Aeronavale IndiaIndian Air Force

Indian Naval Air Arm IndonesiaTentara Nasional Indonesia - Angkatan Udara operated six T.11s. IraqIraqi Air Force IrelandIrish Air Corps ItalyItalian Air Force operated 268 Vampire from 1949 until 1960 JapanJapan Air Self-Defense Force received one Vampire T.55 trainer for evaluation in 1955. JordanRoyal Jordanian Air Force KatangaKatangese Air Force operated two ex-Portuguese T.11s. LebanonLebanese Air Force MexicoFuerza Aérea Mexicana retired their Vampires in 1970. New ZealandRoyal New Zealand Air Force

No. 14 Squadron RNZAF

No. 75 Squadron RNZAF NorwayRoyal Norwegian Air Force

No. 336 Squadron RNoAF

No. 337 Squadron RNoAF

No. 339 Squadron RNoAF

Jet Training Wing PortugalForça Aérea Portuguesa Two T. 55 trainers. RhodesiaRhodesian Air Force / Royal Rhodesian Air Force Saudi ArabiaRoyal Saudi Air Force - 15 former Egyptian FB.52s delivered in 1957 and withdrawn in 1958.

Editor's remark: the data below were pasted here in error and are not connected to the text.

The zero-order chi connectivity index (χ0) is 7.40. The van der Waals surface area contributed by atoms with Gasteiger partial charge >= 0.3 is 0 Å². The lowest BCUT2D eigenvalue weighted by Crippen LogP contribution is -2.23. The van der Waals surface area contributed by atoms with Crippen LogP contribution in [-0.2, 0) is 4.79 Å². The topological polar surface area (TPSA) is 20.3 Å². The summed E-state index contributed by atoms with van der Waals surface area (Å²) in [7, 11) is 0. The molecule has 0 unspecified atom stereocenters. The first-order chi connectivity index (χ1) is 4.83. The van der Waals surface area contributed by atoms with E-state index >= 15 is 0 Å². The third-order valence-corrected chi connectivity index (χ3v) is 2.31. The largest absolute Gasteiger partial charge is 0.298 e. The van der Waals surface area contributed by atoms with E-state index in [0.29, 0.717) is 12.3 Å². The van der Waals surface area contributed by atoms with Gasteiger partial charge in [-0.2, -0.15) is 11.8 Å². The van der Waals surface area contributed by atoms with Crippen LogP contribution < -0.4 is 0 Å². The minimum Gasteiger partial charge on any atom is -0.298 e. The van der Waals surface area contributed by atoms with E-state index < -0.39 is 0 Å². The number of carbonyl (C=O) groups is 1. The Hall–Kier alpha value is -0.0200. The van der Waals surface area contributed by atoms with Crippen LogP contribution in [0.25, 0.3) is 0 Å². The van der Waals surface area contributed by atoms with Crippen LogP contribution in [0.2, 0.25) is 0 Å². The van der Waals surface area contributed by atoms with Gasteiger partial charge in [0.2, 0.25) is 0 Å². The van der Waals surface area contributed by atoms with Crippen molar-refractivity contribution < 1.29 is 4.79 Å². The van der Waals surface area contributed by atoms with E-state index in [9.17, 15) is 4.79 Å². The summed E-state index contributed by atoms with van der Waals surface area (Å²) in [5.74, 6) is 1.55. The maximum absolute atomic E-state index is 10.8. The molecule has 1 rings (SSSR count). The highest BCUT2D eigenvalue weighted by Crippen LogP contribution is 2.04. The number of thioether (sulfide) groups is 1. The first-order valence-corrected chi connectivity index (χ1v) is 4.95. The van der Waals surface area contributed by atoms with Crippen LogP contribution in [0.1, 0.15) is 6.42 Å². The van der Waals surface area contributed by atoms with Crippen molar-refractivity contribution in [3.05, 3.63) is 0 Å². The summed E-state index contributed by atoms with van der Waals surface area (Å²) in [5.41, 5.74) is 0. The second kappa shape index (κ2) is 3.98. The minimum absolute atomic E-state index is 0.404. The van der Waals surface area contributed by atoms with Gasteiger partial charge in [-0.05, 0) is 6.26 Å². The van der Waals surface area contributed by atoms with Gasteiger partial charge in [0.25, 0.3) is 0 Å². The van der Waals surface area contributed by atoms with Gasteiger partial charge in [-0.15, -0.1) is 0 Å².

No. 5 Squadron South AfricaSouth African Air Force SwedenFlygvapnet operated 70 F.1 (designated J 28A); 310 FB.50 (J 28B) and 57 T.55 (J 28C) aircraft. SwitzerlandSchweizerische Flugwaffe Kommando der Flieger und Fliegerabwehrtruppen (Flugwaffe) SyriaSyrian Air Force United KingdomRoyal Air Force

No. 3 Squadron RAF F.1

No. 4 Squadron RAF FB.5, FB.9

No. 5 Squadron RAF F.3, FB.5

No. 6 Squadron RAF FB.5, FB.9

No. 8 Squadron RAF FB.9

No. 11 Squadron RAF FB.5

No. 14 Squadron RAF FB.5

No. 16 Squadron RAF FB.5

No. 20 Squadron RAF F.1, F.3, FB.5, FB.9

No. 23 Squadron RAF NF.10

No. 25 Squadron RAF NF.10

No. 26 Squadron RAF FB.5, FB.9

No. 28 Squadron RAF FB.5, FB.9

No. 32 Squadron RAF F.3, FB.5, FB.9

No. 45 Squadron RAF FB.9

No. 54 Squadron RAF F.1, F.3, FB.5